Andalucia Steve

...living the dream

Views on Spanish Cuisine

What's the inside track on the food we eat in Spain
I'm on comfy ground writing about food. I like it. I eat some every day. In fact I'd struggle to live without it. So here I'm going to dispel a few myths about Spanish nosh and probably make myself unpopular with the tourist board into the bargain.
 
Or maybe not. In the village in Murcia where I lived until 2009 there was a chap who worked in the tourist office called Santi, who was born and raised in the Basque country. While chatting one day I asked him what he missed about being so far away from home.
 
"The food" he said. His face was a picture as his mind drifted away in deep culinary reverie. Now I'd heard the reputation of Basque cuisine first hand since my neighbour Manolo and his wife had not long returned from a gastronomic coach trip touring eateries from Galicia to San Sebastian. Santi confirmed what they'd told me, that the food in the North of Spain is a cut above the food in the South. He put forward a bold theory that the high temperature experienced by the South of Spain for much of the year was a deterrent against cooking. Who wants to be stuck in a hot kitchen all day? In fact the kitchen is often purposefully kept away from the house. I'd been working with an estate agent at the time and I'd noticed a trend for houses to have 'summer' kitchens, often in a separate building. One old lady giving me a tour around her property showed me a pristine kitchen that looked as it had been totally unused, and probably it hadn't, because she then took me to another hut four doors up the street where she said she did most of her daily cooking!
 
Another consequence of Santi's conjecture is that simplicity is a common characteristic of the culinary art in the South. Generally the dishes here are prepared with as little fuss as possible, again as a conservation measure in the battle with the heat. I'll cover a few dishes I've encountered while living here, all of which will be noted for their simplicity.
 
The first thing I was taught to cook here (by my neighbour Jose - he of the Swimming Pool Saga post from last week) was chicken in garlic. If you've not had this you must try it. The same process can be used to cook rabbit and works just as well. Fry the chicken in oil on a medium heat for 15 minutes until it is nearly done, then near the end of the cooking process, throw in a handful of chopped garlic. Let the garlic cook for a few more minutes, then just as it threatens to brown, pour in half a cup of vinegar. As if by magic the vinegar boils, taking the garlic flavour into the meat and leaving a dry saucy residue. Plate it up and eat. Couldn't be simpler! I understand this technique was popular in Portugal, and was taken by Portuguese sailors to India during the Age of Discovery where it was adopted and developed into Vindaloo (from Carne de vinha d'alhos meaning meat with wine and garlic).
 
Another friend gave me a good lesson in cooking garlic prawns (Gambas al Ajillo). You can Google the recipe. It's pretty simple and widely available online. Tips I got from her was that she heated the individual sized clay dishes (cazuelitas) on the stove top - I'd always assumed they were heated in the oven. Also she used the cheapest olive oil called suave or refinado. I thought it would be all extra virgin but no, with the strong flavour of the garlic, the prawns and the cayenne pepper pods, you'd be hard pushed to tell the difference between the flavour of the oils so use the cheapest!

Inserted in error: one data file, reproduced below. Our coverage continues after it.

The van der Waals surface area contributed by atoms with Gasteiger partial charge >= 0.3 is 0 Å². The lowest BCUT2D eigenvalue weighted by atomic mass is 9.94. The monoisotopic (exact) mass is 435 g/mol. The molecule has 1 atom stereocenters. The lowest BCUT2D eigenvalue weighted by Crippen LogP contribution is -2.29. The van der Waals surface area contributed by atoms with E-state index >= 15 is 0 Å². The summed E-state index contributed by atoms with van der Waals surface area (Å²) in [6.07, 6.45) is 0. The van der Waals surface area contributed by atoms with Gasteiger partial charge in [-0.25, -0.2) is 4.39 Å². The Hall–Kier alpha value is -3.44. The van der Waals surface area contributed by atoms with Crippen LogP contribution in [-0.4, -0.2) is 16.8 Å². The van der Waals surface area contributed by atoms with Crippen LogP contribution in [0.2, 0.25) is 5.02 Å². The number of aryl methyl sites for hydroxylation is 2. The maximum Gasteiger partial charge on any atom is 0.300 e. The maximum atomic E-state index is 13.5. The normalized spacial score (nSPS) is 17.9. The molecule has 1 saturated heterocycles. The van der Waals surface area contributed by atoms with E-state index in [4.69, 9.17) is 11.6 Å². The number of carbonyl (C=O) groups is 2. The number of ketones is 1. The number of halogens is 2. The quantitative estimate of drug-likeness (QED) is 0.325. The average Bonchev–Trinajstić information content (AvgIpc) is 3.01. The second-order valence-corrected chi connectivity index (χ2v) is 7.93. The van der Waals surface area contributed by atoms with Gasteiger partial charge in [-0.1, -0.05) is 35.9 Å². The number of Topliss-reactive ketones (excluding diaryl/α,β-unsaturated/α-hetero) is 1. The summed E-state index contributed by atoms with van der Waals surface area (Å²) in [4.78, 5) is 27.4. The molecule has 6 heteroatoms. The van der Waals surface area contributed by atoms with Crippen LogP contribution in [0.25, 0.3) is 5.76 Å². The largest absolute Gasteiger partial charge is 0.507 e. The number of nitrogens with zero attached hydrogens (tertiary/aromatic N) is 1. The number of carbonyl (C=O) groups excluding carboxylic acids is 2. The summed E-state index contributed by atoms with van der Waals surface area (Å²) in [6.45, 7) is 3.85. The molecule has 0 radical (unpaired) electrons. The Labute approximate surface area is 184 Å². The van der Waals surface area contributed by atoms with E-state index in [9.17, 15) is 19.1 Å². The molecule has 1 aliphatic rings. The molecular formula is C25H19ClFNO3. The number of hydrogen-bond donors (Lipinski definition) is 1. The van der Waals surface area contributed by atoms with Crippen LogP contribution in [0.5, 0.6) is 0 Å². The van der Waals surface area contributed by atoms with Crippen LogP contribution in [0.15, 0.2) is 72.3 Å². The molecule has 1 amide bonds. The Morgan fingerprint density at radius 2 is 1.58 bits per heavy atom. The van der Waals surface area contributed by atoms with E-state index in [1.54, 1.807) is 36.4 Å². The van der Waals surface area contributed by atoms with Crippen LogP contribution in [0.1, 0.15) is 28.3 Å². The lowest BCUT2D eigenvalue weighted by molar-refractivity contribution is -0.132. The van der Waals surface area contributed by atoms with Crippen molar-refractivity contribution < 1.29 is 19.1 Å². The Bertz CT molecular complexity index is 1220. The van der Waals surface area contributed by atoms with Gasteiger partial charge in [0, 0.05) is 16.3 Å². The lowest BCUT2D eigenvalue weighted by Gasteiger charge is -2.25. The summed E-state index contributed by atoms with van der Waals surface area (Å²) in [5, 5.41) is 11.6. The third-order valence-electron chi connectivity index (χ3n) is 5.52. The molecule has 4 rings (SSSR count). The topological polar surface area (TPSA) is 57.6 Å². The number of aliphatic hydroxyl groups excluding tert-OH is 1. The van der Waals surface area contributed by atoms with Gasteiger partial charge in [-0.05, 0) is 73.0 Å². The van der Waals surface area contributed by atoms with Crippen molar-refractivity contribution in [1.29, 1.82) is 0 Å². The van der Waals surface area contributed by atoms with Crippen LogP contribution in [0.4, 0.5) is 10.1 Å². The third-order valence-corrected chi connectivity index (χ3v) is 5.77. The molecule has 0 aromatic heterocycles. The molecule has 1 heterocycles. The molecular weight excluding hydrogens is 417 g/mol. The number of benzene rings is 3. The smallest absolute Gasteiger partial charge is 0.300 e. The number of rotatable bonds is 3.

Of all the dishes Spain is famous for however, seafood paella must be the best known. Strangely I don't think I've ever had it once since I moved here. This is probably because I live inland. Don't get me wrong, they get the paella pans out here and cook rice in it, but I've rarely seen fishy ingredients. Rabbit yes, vegetables yes, chicken yes, snails oh yes!! Again, it's an easy way to cook and a a rabbit and a kilo of rice will feed ten people from a one metre pan. Rabbit with rice (arroz con conejo) was therefore a popular choice during the summer fiestas of the towns in and around the North West of Murcia. Another popular fiesta treat is tortilla in bread. I found the doubling of carbs in having potatoes in a baguette quite heavy going but they serve them by the hundreds at the local feria. 
 
Tray of chicken straight from the bread oven
 
If you've never been to a Spanish feria, these are local events where a town or part of a city takes three or four days to party, with food and drink forming a big part of the celebrations. My best feria food-fest was in an office I worked in. The boss's extended family turned up in number to the office and on this particular day they brought with them a huge kitchen tray, about a metre wide and a metre and a half long. They filled the tray (pictured) with dozens of chicken quarters, added potatoes, tomatoes, lemons, onions, garlic, oregano and lashings of olive oil. Then half a dozen people ceremoniously picked up the tray and proudly marched it to the local bakers where it was cooked in the bread oven. I don't think I've eaten anything quite so delicious made from such basic ingredients! This has influenced the way I roast a chicken - now I always add the same ingredients and it tastes much better. 
 
One disappointing note about the cuisine in Southern Spain is the lack of vegetables, making it tricky for vegetarians and vegans to eat out. I find many restaurants think of meat/fish first, then add chips and maybe a little salad by way of a garnish. If it's a posh place and you're lucky you might get some goo that consists of a few varieties of seasonal veg boiled to death in tomato sauce for a couple of hours so you can barely identify what you're eating. Bread is served with everything, which together with the obsession with chips and dearth of vegetable makes me very sceptical about the merits of the so called 'Mediterranean Diet'. As someone explained to me recently, the chap who came up with the notion (Ancel Keys) did so after visiting the island of Crete, noting how fit and well-aged the population was. Apparently he visited the island during lent so had a rather skewed view of what was being eaten and he neglected to take into account his visit took place just after WW2, a period of harsh austerity when food was scarce and the population aged artificially because of the younger members of society being killed in the fighting. Untroubled by such facts, Keys got it into his head that the diet was the cause and went back to America creating his famed Seven Nation study to prove his idea, the results of which have since been widely discredited. However the myth that the food in this part of the world is some kind of panacea persists to this day.